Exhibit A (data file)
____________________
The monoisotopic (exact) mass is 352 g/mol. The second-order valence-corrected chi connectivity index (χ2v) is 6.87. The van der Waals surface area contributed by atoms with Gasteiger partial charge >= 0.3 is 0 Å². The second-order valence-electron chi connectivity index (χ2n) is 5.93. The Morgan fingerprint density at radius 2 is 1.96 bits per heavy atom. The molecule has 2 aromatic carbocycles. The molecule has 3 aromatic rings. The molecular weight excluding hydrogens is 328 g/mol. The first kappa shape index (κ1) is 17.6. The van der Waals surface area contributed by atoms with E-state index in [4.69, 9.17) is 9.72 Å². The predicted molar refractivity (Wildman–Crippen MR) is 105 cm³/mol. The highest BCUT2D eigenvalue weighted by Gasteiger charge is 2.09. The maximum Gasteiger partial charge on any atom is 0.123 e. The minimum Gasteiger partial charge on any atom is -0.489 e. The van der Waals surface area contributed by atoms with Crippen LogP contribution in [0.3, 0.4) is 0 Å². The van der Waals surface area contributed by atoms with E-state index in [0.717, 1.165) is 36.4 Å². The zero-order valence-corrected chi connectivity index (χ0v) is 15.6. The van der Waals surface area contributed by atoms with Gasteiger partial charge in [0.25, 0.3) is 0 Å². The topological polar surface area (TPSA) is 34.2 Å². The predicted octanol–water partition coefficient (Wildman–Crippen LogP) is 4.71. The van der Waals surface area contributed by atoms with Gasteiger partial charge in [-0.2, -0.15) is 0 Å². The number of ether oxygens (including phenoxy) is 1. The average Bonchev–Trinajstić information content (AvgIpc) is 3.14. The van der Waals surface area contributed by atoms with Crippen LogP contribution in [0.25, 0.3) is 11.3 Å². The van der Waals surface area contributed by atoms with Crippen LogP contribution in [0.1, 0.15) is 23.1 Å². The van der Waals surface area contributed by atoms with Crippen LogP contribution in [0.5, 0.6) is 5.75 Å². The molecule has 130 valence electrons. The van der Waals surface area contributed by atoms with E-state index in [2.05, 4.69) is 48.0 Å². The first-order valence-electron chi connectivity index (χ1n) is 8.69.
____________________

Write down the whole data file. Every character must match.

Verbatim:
The monoisotopic (exact) mass is 352 g/mol. The second-order valence-corrected chi connectivity index (χ2v) is 6.87. The van der Waals surface area contributed by atoms with Gasteiger partial charge >= 0.3 is 0 Å². The second-order valence-electron chi connectivity index (χ2n) is 5.93. The Morgan fingerprint density at radius 2 is 1.96 bits per heavy atom. The molecule has 2 aromatic carbocycles. The molecule has 3 aromatic rings. The molecular weight excluding hydrogens is 328 g/mol. The first kappa shape index (κ1) is 17.6. The van der Waals surface area contributed by atoms with E-state index in [4.69, 9.17) is 9.72 Å². The predicted molar refractivity (Wildman–Crippen MR) is 105 cm³/mol. The highest BCUT2D eigenvalue weighted by Gasteiger charge is 2.09. The maximum Gasteiger partial charge on any atom is 0.123 e. The minimum Gasteiger partial charge on any atom is -0.489 e. The van der Waals surface area contributed by atoms with Crippen LogP contribution in [0.3, 0.4) is 0 Å². The van der Waals surface area contributed by atoms with E-state index in [0.717, 1.165) is 36.4 Å². The zero-order valence-corrected chi connectivity index (χ0v) is 15.6. The van der Waals surface area contributed by atoms with Gasteiger partial charge in [0.25, 0.3) is 0 Å². The topological polar surface area (TPSA) is 34.2 Å². The predicted octanol–water partition coefficient (Wildman–Crippen LogP) is 4.71. The van der Waals surface area contributed by atoms with Gasteiger partial charge in [-0.2, -0.15) is 0 Å². The number of ether oxygens (including phenoxy) is 1. The average Bonchev–Trinajstić information content (AvgIpc) is 3.14. The van der Waals surface area contributed by atoms with Crippen LogP contribution in [0.25, 0.3) is 11.3 Å². The van der Waals surface area contributed by atoms with Crippen LogP contribution in [0.1, 0.15) is 23.1 Å². The van der Waals surface area contributed by atoms with Crippen LogP contribution in [0.5, 0.6) is 5.75 Å². The molecule has 130 valence electrons. The van der Waals surface area contributed by atoms with E-state index in [2.05, 4.69) is 48.0 Å². The first-order valence-electron chi connectivity index (χ1n) is 8.69.